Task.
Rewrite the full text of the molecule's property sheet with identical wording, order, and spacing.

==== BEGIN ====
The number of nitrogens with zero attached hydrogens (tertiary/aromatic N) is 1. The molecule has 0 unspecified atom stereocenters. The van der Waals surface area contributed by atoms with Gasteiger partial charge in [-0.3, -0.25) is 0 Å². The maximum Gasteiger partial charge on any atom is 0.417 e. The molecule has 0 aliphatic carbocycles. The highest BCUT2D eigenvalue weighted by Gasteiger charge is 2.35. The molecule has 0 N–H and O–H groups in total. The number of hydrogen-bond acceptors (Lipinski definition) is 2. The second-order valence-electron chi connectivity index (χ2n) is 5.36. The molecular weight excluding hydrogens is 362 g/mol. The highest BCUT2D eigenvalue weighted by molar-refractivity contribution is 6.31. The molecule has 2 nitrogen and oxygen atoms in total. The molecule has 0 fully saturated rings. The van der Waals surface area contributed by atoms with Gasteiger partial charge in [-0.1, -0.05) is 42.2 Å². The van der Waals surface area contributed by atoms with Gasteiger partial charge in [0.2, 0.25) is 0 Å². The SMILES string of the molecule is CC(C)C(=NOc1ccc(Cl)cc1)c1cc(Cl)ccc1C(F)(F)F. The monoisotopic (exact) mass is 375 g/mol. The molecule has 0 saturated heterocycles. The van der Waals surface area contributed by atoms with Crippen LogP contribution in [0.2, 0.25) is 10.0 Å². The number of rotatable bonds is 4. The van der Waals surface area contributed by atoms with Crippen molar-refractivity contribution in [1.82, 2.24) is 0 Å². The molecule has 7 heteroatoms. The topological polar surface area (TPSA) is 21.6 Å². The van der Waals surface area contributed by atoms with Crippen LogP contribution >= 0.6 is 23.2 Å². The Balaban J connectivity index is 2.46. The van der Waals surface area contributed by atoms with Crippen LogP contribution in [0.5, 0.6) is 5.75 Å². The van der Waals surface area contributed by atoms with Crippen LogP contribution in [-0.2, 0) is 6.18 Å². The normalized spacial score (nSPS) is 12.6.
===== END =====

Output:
The number of nitrogens with zero attached hydrogens (tertiary/aromatic N) is 1. The molecule has 0 unspecified atom stereocenters. The van der Waals surface area contributed by atoms with Gasteiger partial charge in [-0.3, -0.25) is 0 Å². The maximum Gasteiger partial charge on any atom is 0.417 e. The molecule has 0 aliphatic carbocycles. The highest BCUT2D eigenvalue weighted by Gasteiger charge is 2.35. The molecule has 0 N–H and O–H groups in total. The number of hydrogen-bond acceptors (Lipinski definition) is 2. The second-order valence-electron chi connectivity index (χ2n) is 5.36. The molecular weight excluding hydrogens is 362 g/mol. The highest BCUT2D eigenvalue weighted by molar-refractivity contribution is 6.31. The molecule has 2 nitrogen and oxygen atoms in total. The molecule has 0 fully saturated rings. The van der Waals surface area contributed by atoms with Gasteiger partial charge in [-0.1, -0.05) is 42.2 Å². The van der Waals surface area contributed by atoms with Gasteiger partial charge in [0.2, 0.25) is 0 Å². The SMILES string of the molecule is CC(C)C(=NOc1ccc(Cl)cc1)c1cc(Cl)ccc1C(F)(F)F. The monoisotopic (exact) mass is 375 g/mol. The molecule has 0 saturated heterocycles. The van der Waals surface area contributed by atoms with Crippen LogP contribution in [0.2, 0.25) is 10.0 Å². The number of rotatable bonds is 4. The van der Waals surface area contributed by atoms with Crippen molar-refractivity contribution in [1.82, 2.24) is 0 Å². The molecule has 7 heteroatoms. The topological polar surface area (TPSA) is 21.6 Å². The van der Waals surface area contributed by atoms with Crippen LogP contribution >= 0.6 is 23.2 Å². The Balaban J connectivity index is 2.46. The van der Waals surface area contributed by atoms with Crippen LogP contribution in [0.5, 0.6) is 5.75 Å². The van der Waals surface area contributed by atoms with Crippen LogP contribution in [-0.2, 0) is 6.18 Å². The normalized spacial score (nSPS) is 12.6.